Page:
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Year : 2017  |  Volume : 14  |  Issue : 2  |  Page : 105-108

Assessment of homocysteine, Vitamin B12, and Zinc levels among patients with acute ischemic stroke in Northwestern Nigeria

1 Department of Chemical Pathology, ABUTH, Zaria, Nigeria
2 Department of Medicine, ABUTH, Zaria, Nigeria
3 Department of Radiology, ABUTH, Zaria, Nigeria
4 Department of Chemical Pathology, FMC, Bida, Nigeria

Correspondence Address:
H M Suleiman
Department of Chemical Pathology, Ahmadu Bello University Teaching Hospital, Zaria
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Source of Support: None, Conflict of Interest: None

DOI: 10.4103/njbcs.njbcs_49_16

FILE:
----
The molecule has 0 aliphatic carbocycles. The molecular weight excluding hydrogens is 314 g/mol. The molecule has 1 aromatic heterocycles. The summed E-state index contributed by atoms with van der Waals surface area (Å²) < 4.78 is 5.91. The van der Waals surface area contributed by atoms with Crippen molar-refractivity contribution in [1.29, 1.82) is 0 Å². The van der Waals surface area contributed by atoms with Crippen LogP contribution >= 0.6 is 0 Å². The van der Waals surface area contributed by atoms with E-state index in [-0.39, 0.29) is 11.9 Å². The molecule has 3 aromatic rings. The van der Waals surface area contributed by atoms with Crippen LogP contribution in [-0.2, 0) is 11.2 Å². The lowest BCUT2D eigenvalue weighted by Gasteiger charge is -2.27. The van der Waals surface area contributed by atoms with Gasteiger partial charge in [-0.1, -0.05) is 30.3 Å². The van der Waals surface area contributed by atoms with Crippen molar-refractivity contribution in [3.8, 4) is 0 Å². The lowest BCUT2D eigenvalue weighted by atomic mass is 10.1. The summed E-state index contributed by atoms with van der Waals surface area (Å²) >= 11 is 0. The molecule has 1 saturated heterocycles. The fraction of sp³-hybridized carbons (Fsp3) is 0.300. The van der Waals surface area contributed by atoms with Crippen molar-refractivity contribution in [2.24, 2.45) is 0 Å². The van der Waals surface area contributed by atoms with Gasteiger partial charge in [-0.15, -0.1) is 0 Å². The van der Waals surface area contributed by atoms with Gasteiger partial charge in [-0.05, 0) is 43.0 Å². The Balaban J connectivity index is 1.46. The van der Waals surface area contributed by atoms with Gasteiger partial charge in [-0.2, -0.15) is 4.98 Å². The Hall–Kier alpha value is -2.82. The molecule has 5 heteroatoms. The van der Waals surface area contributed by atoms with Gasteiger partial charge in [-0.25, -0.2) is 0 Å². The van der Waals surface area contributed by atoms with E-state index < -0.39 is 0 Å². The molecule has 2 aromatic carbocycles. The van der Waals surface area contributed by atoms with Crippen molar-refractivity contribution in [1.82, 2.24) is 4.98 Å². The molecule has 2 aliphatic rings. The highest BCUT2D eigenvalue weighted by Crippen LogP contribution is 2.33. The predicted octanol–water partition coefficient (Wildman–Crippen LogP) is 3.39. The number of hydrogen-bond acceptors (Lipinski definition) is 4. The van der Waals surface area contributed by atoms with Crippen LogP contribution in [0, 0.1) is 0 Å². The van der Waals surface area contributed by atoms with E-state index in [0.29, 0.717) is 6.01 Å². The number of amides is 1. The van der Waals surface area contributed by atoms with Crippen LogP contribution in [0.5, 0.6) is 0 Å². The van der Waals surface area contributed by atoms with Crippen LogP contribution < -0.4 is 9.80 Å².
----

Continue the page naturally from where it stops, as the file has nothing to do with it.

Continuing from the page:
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Background: Stroke has been a global burden, with increasing morbidity and mortality. Several risk factors have been identified, which are the target of preventive strategies, they include hyperhomocysteinemia, hypovitaminosis B12, and low zinc levels. There is paucity of data on the biochemical risk factors in our environment which necessitated this study. Objective: To evaluate the serum levels of homocysteine, vitamin B12, and zinc in patients with acute ischemic stroke in Zaria. Patients and Methods: This is a case-control study conducted over 13 months in ABUTH Zaria. One hundred patients with clinical diagnosis of ischemic stroke diagnosed, confirmed by brain CT-scan and Siriraj stroke score of less than -1, and equal number of apparently healthy age, and sex-matched were recruited. Their fasting serum homocysteine and vitamin B12 were measured using enzyme-linked immunosorbent assay, while zinc was measured using direct colorimetric method. Stroke severity was determined using National Institute of Health Stroke Score (NIHSS), patients with NIHSS score of 1–4, 5–15, and 16–42 were classified as mild, moderate, and severe stroke respectively. Results: Mean serum homocysteine for patients was significantly higher than that of controls (P < 0.05) and mean serum zinc and vitamin B12significantly lower compared to that of controls (P < 0.05). There was no association between hyperhomocysteinemia, low vitaminB12, and low zinc concentrations with the severity of stroke using NHISS Score. Conclusion: Elevated serum homocysteine, low vitamin B12, and zinc were found to be significant risk factors associated with ischemic stroke.

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